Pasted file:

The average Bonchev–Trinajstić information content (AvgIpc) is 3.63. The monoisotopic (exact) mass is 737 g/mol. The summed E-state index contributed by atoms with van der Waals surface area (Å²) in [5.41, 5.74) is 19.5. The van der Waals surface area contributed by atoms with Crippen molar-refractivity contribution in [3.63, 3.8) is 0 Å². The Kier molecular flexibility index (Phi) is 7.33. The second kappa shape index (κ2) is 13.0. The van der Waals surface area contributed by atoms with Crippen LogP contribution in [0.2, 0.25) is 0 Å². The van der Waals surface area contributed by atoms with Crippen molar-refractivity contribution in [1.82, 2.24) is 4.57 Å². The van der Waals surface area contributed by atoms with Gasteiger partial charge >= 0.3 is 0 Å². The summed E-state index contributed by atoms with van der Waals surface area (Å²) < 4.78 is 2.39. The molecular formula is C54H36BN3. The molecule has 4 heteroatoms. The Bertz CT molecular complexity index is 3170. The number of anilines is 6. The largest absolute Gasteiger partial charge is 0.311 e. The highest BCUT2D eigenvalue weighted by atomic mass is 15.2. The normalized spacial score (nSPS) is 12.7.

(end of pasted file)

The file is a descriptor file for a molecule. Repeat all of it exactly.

The average Bonchev–Trinajstić information content (AvgIpc) is 3.63. The monoisotopic (exact) mass is 737 g/mol. The summed E-state index contributed by atoms with van der Waals surface area (Å²) in [5.41, 5.74) is 19.5. The van der Waals surface area contributed by atoms with Crippen molar-refractivity contribution in [3.63, 3.8) is 0 Å². The Kier molecular flexibility index (Phi) is 7.33. The second kappa shape index (κ2) is 13.0. The van der Waals surface area contributed by atoms with Crippen LogP contribution in [0.2, 0.25) is 0 Å². The van der Waals surface area contributed by atoms with Crippen molar-refractivity contribution in [1.82, 2.24) is 4.57 Å². The van der Waals surface area contributed by atoms with Gasteiger partial charge >= 0.3 is 0 Å². The summed E-state index contributed by atoms with van der Waals surface area (Å²) < 4.78 is 2.39. The molecular formula is C54H36BN3. The molecule has 4 heteroatoms. The Bertz CT molecular complexity index is 3170. The number of anilines is 6. The largest absolute Gasteiger partial charge is 0.311 e. The highest BCUT2D eigenvalue weighted by atomic mass is 15.2. The normalized spacial score (nSPS) is 12.7.